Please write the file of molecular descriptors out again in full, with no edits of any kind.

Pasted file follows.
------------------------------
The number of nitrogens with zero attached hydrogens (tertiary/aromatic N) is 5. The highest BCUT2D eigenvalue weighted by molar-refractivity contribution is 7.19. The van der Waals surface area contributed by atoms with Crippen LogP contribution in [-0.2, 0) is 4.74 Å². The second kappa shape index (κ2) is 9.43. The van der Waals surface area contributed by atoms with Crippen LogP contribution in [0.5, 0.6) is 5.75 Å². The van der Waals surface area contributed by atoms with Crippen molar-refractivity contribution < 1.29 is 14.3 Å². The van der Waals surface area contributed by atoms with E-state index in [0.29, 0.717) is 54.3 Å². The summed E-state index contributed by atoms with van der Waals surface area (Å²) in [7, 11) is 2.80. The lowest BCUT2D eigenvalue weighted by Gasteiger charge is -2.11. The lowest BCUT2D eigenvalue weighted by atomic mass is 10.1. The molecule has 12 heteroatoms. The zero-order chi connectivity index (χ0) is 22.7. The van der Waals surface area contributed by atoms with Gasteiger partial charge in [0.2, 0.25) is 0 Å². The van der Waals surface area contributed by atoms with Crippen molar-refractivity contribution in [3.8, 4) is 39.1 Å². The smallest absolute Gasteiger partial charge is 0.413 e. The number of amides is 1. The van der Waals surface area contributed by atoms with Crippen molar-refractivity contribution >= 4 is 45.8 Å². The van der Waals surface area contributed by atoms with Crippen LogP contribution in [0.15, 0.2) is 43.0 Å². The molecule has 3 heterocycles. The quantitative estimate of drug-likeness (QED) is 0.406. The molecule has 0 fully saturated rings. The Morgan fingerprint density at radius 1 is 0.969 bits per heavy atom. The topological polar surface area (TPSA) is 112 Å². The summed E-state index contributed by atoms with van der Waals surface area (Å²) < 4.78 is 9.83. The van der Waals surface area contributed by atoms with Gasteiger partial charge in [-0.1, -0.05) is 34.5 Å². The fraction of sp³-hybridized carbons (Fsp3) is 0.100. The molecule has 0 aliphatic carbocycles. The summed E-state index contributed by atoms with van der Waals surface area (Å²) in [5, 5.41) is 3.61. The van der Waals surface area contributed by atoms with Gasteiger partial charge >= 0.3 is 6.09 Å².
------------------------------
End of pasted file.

The number of nitrogens with zero attached hydrogens (tertiary/aromatic N) is 5. The highest BCUT2D eigenvalue weighted by molar-refractivity contribution is 7.19. The van der Waals surface area contributed by atoms with Crippen LogP contribution in [-0.2, 0) is 4.74 Å². The second kappa shape index (κ2) is 9.43. The van der Waals surface area contributed by atoms with Crippen LogP contribution in [0.5, 0.6) is 5.75 Å². The van der Waals surface area contributed by atoms with Crippen molar-refractivity contribution < 1.29 is 14.3 Å². The van der Waals surface area contributed by atoms with E-state index in [0.29, 0.717) is 54.3 Å². The summed E-state index contributed by atoms with van der Waals surface area (Å²) in [7, 11) is 2.80. The lowest BCUT2D eigenvalue weighted by Gasteiger charge is -2.11. The lowest BCUT2D eigenvalue weighted by atomic mass is 10.1. The molecule has 12 heteroatoms. The zero-order chi connectivity index (χ0) is 22.7. The van der Waals surface area contributed by atoms with Gasteiger partial charge in [0.2, 0.25) is 0 Å². The van der Waals surface area contributed by atoms with Crippen molar-refractivity contribution in [3.8, 4) is 39.1 Å². The smallest absolute Gasteiger partial charge is 0.413 e. The number of amides is 1. The van der Waals surface area contributed by atoms with Crippen molar-refractivity contribution >= 4 is 45.8 Å². The van der Waals surface area contributed by atoms with Crippen LogP contribution in [0.15, 0.2) is 43.0 Å². The molecule has 3 heterocycles. The quantitative estimate of drug-likeness (QED) is 0.406. The molecule has 0 fully saturated rings. The Morgan fingerprint density at radius 1 is 0.969 bits per heavy atom. The topological polar surface area (TPSA) is 112 Å². The summed E-state index contributed by atoms with van der Waals surface area (Å²) < 4.78 is 9.83. The van der Waals surface area contributed by atoms with Gasteiger partial charge in [-0.1, -0.05) is 34.5 Å². The fraction of sp³-hybridized carbons (Fsp3) is 0.100. The molecule has 0 aliphatic carbocycles. The summed E-state index contributed by atoms with van der Waals surface area (Å²) in [5, 5.41) is 3.61. The van der Waals surface area contributed by atoms with Gasteiger partial charge >= 0.3 is 6.09 Å².